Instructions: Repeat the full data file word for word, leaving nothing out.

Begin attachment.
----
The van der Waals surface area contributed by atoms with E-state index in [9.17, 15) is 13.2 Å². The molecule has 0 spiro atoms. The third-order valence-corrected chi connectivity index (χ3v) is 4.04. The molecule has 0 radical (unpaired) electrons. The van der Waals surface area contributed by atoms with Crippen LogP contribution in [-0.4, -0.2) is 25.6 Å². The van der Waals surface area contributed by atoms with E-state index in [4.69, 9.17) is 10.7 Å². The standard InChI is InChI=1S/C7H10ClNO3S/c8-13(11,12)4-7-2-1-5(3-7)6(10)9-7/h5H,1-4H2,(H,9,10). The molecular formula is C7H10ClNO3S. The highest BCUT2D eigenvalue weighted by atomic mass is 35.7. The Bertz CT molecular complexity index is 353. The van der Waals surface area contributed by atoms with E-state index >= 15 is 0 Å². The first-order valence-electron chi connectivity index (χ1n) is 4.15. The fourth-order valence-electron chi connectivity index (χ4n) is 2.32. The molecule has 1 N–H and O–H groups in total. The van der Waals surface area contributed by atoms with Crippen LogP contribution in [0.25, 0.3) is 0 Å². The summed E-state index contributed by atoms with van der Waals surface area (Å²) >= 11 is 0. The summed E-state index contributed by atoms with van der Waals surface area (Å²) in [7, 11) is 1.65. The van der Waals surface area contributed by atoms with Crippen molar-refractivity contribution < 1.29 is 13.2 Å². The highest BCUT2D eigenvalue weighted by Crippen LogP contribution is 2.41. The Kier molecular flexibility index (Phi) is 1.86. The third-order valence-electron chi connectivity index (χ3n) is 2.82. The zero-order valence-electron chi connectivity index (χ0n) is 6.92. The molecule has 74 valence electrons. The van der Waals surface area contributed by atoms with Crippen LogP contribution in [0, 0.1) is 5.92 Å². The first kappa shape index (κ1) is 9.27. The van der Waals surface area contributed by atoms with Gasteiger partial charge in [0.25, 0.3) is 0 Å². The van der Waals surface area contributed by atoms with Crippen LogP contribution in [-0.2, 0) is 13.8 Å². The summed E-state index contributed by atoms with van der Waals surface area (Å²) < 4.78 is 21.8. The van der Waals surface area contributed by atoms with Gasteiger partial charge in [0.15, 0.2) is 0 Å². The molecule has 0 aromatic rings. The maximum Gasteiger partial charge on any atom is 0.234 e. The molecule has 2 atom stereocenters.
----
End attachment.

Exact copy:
The van der Waals surface area contributed by atoms with E-state index in [9.17, 15) is 13.2 Å². The molecule has 0 spiro atoms. The third-order valence-corrected chi connectivity index (χ3v) is 4.04. The molecule has 0 radical (unpaired) electrons. The van der Waals surface area contributed by atoms with Crippen LogP contribution in [-0.4, -0.2) is 25.6 Å². The van der Waals surface area contributed by atoms with E-state index in [4.69, 9.17) is 10.7 Å². The standard InChI is InChI=1S/C7H10ClNO3S/c8-13(11,12)4-7-2-1-5(3-7)6(10)9-7/h5H,1-4H2,(H,9,10). The molecular formula is C7H10ClNO3S. The highest BCUT2D eigenvalue weighted by atomic mass is 35.7. The Bertz CT molecular complexity index is 353. The van der Waals surface area contributed by atoms with E-state index >= 15 is 0 Å². The first-order valence-electron chi connectivity index (χ1n) is 4.15. The fourth-order valence-electron chi connectivity index (χ4n) is 2.32. The molecule has 1 N–H and O–H groups in total. The van der Waals surface area contributed by atoms with Crippen LogP contribution in [0.25, 0.3) is 0 Å². The summed E-state index contributed by atoms with van der Waals surface area (Å²) >= 11 is 0. The summed E-state index contributed by atoms with van der Waals surface area (Å²) in [7, 11) is 1.65. The van der Waals surface area contributed by atoms with Crippen molar-refractivity contribution < 1.29 is 13.2 Å². The highest BCUT2D eigenvalue weighted by Crippen LogP contribution is 2.41. The Kier molecular flexibility index (Phi) is 1.86. The third-order valence-electron chi connectivity index (χ3n) is 2.82. The zero-order valence-electron chi connectivity index (χ0n) is 6.92. The molecule has 74 valence electrons. The van der Waals surface area contributed by atoms with Crippen LogP contribution in [0, 0.1) is 5.92 Å². The first kappa shape index (κ1) is 9.27. The van der Waals surface area contributed by atoms with Gasteiger partial charge in [0.25, 0.3) is 0 Å². The van der Waals surface area contributed by atoms with Crippen LogP contribution in [-0.2, 0) is 13.8 Å². The summed E-state index contributed by atoms with van der Waals surface area (Å²) < 4.78 is 21.8. The van der Waals surface area contributed by atoms with Gasteiger partial charge in [0.15, 0.2) is 0 Å². The molecule has 0 aromatic rings. The maximum Gasteiger partial charge on any atom is 0.234 e. The molecule has 2 atom stereocenters.